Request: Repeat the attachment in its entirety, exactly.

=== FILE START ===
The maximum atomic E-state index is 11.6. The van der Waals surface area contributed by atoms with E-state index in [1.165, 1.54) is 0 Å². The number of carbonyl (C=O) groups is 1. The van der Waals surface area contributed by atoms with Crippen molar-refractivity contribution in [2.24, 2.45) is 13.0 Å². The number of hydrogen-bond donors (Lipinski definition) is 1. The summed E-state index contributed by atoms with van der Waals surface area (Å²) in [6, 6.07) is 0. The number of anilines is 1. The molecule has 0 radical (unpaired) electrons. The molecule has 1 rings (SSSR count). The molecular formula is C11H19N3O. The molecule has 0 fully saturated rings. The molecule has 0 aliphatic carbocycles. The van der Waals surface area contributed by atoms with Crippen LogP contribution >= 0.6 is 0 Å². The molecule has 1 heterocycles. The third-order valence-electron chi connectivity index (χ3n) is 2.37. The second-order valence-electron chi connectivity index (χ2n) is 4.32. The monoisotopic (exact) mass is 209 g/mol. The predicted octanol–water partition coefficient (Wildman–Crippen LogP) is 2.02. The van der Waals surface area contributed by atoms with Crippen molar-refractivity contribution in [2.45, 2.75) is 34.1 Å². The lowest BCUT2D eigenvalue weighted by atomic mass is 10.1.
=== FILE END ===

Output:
The maximum atomic E-state index is 11.6. The van der Waals surface area contributed by atoms with E-state index in [1.165, 1.54) is 0 Å². The number of carbonyl (C=O) groups is 1. The van der Waals surface area contributed by atoms with Crippen molar-refractivity contribution in [2.24, 2.45) is 13.0 Å². The number of hydrogen-bond donors (Lipinski definition) is 1. The summed E-state index contributed by atoms with van der Waals surface area (Å²) in [6, 6.07) is 0. The number of anilines is 1. The molecule has 0 radical (unpaired) electrons. The molecule has 1 rings (SSSR count). The molecular formula is C11H19N3O. The molecule has 0 fully saturated rings. The molecule has 0 aliphatic carbocycles. The van der Waals surface area contributed by atoms with Crippen LogP contribution >= 0.6 is 0 Å². The molecule has 1 heterocycles. The third-order valence-electron chi connectivity index (χ3n) is 2.37. The second-order valence-electron chi connectivity index (χ2n) is 4.32. The monoisotopic (exact) mass is 209 g/mol. The predicted octanol–water partition coefficient (Wildman–Crippen LogP) is 2.02. The van der Waals surface area contributed by atoms with Crippen molar-refractivity contribution in [2.45, 2.75) is 34.1 Å². The lowest BCUT2D eigenvalue weighted by atomic mass is 10.1.